Adult Gerontology Nurse Practitioner (AGNP)
An adult gerontology nurse practitioner (AGNP) is an advanced practice registered nurse (APRN) with a clinical focus on treating patients from adolescence through adult ages and into advanced age and geriatrics. Requiring an advanced degree and training, the adult gerontology nurse practitioner works with a broad patient population in a variety of settings, from private practices and clinics to hospitals and treatment centers, and has more independence as a practitioner than a typical registered nurse. Unlike most RNs, an adult gerontology nurse practitioner has the authority to prescribe medicines, order and analyze diagnostic tests and develop and implement full treatment plans for their patients.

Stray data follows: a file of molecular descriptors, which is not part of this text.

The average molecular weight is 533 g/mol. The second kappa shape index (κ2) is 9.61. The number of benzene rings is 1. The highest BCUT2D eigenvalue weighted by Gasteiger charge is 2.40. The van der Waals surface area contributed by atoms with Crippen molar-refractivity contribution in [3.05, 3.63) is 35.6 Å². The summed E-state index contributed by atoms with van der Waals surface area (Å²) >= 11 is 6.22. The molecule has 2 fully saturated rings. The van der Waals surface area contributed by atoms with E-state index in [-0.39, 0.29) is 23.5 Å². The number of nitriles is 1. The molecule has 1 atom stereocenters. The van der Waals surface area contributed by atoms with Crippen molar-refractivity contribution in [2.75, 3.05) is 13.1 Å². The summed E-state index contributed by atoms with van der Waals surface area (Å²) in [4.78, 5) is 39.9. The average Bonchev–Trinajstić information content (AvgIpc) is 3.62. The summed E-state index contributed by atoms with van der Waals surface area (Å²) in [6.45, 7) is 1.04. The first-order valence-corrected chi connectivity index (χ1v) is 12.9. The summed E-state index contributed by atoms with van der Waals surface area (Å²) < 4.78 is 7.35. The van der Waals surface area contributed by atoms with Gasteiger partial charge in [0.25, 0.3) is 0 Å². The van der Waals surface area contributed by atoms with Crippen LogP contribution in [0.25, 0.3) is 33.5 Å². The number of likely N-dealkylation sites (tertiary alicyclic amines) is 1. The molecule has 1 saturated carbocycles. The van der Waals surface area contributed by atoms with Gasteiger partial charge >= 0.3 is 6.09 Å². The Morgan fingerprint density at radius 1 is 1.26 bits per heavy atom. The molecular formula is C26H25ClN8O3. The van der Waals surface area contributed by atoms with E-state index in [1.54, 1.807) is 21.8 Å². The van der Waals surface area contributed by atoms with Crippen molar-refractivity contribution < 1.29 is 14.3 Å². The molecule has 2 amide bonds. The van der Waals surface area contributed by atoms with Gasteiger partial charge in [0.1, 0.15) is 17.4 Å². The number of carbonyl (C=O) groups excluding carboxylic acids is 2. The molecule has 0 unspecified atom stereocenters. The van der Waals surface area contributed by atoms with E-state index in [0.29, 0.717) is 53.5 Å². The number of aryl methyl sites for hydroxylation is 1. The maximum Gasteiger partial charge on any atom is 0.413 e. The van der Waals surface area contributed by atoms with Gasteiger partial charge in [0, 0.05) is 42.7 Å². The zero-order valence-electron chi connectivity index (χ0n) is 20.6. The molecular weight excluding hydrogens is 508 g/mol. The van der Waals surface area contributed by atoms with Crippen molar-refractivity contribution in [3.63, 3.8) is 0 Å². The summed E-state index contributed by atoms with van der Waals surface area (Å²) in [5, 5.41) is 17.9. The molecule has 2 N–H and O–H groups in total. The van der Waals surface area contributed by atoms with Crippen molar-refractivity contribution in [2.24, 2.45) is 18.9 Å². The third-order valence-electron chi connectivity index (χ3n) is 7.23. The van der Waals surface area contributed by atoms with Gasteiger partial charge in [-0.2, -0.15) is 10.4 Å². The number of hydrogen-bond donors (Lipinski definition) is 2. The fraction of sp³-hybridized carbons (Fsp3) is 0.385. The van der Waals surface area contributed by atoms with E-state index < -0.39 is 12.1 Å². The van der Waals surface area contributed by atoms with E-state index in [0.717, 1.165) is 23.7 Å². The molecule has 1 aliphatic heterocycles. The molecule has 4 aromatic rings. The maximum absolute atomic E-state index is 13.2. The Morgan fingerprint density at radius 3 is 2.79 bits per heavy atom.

There are two types of adult gerontology nurse practitioners:
Adult Gerontology Acute Care Nurse Practitioner
This type of nurse practitioner, known as an AG-ACNP, works with adult patients who are acutely ill. They may practice in areas of critical care, cardio-pulmonary, emergency/trauma care, oncology, surgery, and more. They are important members of the healthcare team and have the ability to diagnose and treat a wide variety of medical conditions. They are commonly found in emergency rooms, ICUs, and other acute inpatient or hospital settings. Many schools have specialty programs specifically designed for the AG-ACNP.
Adult Gerontology Primary Care Nurse Practitioner